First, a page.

The best time to buy property is when you can afford it. Perhaps my belief is not as true for cities that are dying from the inside.
But for those people who want to buy property because their incomes are growing, a baby or two are on the way, or they simple no longer want to be price takers in an ever rising rental market, buying property when you can afford to buy is most likely a good choice.
It’s important to realize that if you rent, you are short the property market. Every time rents and property prices go up, you’re losing. If property and rental prices go down, you’re winning. Over the long run, shorting the property market doesn’t make sense because property prices having been going up since the beginning of property ownership in our country.
Shorting the property market is like shorting population growth or inflation. Bad move if you want to build wealth.
I encourage readers to be at least NEUTRAL property. And the easiest way to be neutral property is to own your primary residence. Your asset will rise and fall with the market, and your payments will remain fixed or go down in real dollar terms over time.
Inflation is really a tricky beast. Just when we think a particular amount of rent or an asking price seems too high, 5-10 years from now, these asking prices tend to look cheap.
In 2021, I realized I could no longer comfortably afford to purchase my single family house in San Francisco. As a result, I decided to sell the home for $2,745,000 and buy something cheaper in a different neighborhood.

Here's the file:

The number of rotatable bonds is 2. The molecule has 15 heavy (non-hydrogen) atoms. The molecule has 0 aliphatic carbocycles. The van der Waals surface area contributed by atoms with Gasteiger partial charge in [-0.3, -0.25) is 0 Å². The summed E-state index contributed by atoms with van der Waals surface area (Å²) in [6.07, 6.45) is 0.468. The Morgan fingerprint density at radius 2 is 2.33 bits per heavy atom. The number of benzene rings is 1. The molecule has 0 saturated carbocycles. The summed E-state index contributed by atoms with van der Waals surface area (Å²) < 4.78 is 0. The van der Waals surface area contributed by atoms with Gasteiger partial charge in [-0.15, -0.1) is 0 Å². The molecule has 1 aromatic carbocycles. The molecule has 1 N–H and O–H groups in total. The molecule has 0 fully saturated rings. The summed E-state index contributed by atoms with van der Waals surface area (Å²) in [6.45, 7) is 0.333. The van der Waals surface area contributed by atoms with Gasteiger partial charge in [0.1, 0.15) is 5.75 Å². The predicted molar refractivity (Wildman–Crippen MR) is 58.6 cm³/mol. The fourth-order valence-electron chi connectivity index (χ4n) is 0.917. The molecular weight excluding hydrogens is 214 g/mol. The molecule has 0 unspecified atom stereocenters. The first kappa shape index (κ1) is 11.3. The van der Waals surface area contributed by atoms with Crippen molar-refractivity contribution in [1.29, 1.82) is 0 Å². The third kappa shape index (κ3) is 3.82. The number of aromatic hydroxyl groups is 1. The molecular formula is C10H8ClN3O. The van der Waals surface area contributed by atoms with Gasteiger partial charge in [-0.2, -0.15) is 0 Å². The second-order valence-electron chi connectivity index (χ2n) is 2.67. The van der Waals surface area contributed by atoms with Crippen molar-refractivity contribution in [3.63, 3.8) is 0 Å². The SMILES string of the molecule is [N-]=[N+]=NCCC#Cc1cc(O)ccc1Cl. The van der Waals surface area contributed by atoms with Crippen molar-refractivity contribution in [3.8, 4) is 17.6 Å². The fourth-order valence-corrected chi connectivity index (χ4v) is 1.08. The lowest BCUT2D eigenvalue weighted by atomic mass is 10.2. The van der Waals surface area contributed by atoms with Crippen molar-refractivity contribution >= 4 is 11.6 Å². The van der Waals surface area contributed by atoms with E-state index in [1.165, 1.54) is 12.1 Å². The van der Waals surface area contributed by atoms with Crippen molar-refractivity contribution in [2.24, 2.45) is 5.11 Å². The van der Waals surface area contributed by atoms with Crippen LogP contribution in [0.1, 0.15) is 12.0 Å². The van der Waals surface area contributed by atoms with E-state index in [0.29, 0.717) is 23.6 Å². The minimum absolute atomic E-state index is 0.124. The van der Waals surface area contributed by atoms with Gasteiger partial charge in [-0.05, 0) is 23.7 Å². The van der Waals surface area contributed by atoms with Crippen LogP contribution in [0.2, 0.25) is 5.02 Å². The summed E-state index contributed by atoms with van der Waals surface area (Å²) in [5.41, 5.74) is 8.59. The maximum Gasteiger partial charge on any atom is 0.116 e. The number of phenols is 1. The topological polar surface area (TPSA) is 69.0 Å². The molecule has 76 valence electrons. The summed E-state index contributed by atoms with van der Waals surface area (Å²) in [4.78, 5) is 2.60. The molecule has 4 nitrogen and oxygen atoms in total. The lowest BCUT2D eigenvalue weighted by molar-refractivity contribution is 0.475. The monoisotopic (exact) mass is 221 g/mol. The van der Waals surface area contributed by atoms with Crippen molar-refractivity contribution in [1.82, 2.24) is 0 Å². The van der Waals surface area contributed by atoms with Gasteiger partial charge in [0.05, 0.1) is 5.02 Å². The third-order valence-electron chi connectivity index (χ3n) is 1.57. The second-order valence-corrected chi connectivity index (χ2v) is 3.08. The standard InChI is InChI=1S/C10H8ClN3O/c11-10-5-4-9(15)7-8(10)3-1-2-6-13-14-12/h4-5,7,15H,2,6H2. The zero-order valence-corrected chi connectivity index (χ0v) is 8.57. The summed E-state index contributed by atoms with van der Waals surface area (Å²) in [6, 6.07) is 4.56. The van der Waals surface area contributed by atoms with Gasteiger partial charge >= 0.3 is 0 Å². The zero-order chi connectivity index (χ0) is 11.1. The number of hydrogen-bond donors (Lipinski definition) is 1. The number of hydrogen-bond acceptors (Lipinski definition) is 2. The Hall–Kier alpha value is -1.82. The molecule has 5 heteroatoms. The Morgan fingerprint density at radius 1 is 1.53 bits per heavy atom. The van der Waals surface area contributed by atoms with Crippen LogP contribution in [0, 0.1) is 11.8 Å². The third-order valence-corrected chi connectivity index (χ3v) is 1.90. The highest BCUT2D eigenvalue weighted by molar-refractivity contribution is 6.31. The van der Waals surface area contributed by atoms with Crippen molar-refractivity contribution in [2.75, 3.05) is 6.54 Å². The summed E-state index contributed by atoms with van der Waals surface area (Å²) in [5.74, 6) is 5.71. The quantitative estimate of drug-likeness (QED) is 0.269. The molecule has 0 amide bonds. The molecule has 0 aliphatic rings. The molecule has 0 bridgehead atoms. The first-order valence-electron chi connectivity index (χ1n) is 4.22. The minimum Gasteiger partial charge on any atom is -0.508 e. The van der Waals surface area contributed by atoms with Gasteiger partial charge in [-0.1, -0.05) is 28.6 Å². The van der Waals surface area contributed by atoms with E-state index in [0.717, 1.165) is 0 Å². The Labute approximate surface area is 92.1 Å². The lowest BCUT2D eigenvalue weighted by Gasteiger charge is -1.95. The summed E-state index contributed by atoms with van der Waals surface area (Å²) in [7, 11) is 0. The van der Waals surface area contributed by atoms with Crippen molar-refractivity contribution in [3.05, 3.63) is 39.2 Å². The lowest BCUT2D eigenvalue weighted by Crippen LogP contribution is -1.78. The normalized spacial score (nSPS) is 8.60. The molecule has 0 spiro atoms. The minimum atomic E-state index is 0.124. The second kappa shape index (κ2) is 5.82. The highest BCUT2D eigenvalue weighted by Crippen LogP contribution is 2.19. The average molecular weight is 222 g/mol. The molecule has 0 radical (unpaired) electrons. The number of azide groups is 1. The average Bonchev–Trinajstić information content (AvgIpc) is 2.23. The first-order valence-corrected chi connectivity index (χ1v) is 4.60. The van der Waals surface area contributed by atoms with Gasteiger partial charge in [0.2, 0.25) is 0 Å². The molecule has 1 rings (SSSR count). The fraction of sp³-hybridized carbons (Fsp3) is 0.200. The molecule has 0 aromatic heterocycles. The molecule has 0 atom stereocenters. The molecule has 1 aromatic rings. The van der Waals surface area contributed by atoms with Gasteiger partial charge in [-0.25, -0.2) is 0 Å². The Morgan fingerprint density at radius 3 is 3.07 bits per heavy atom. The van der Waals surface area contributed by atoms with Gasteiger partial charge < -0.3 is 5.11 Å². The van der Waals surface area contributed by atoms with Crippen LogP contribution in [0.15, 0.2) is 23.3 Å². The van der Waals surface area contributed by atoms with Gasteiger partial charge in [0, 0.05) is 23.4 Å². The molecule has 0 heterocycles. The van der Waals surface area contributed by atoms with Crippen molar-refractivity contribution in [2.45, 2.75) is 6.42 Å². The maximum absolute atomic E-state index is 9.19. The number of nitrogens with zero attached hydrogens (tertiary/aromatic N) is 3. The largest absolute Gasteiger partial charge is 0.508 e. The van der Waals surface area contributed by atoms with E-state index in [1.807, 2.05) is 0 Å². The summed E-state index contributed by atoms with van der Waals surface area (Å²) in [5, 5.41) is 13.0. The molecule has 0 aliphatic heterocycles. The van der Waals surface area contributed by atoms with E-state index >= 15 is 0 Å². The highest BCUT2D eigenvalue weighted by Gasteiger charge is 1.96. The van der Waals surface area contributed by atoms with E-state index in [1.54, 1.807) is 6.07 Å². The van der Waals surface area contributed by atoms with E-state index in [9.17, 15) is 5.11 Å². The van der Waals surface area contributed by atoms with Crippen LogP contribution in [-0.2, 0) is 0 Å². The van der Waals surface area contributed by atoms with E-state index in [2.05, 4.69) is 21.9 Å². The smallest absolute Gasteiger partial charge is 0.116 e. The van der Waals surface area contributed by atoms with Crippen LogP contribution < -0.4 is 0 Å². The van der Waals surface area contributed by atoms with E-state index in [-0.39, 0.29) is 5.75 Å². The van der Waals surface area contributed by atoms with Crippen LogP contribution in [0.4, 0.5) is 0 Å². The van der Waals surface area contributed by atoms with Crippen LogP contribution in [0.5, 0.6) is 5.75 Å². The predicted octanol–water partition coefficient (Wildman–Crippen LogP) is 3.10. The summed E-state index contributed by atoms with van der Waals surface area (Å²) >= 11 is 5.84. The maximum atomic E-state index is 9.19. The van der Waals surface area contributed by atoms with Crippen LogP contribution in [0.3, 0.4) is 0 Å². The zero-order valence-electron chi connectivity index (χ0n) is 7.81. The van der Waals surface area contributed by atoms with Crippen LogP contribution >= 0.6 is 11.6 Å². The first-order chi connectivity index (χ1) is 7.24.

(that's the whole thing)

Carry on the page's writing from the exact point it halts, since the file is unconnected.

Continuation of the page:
I asked several property owners in Hong Kong, Singapore, Manhattan, London, and Paris whether they could afford their homes today. At least half of them admitted they no longer could at today’s prices.
Inflation will sneak up on you while you’re busing working, taking care of family, and living your life. The best time to buy property is when you can afford to. You won’t always get the timing right. But if you run the numbers extensively, plan for bad case scenarios, you should be fine.
Consider following my 30/30/3 rule for property buying. This rule will help you buy something affordable, while also minimizing yourself of a blowup.
1) Cash flow: Don’t spend more than 30% of your gross income on your monthly mortgage payment.
2) Down Payment. Save at least 30% of the value of the home as a down payment. 20% is for the downpayment to avoid PMI insurance. The other 10% is for a healthy cash buffer.
3) Value of the home. The value of the home you wish to purchase should be no greater than 3X your annual gross income.
Remember this rule too: You can always refinance your home, but you can never change your initial purchase price.
Down Payment: $120,000 in cash saved
Desired Home Value: $400,000
You take out a $320,000 mortgage after putting $80,000 down. You still have a $40,000 cash buffer. Your monthly payment is $1,918/month PMI. At a 6% mortgage rate, you are paying just 23% of your gross monthly income in mortgage payments. In case of layoff, you have 21 months of mortgage coverage with your $50,000 buffer.
Although I think the best time to buy property is when you can afford to, it’s more difficult to get a mortgage nowadays. The global pandemic has caused lenders to tightening their lending standards. Here are some examples from Wells Fargo bank: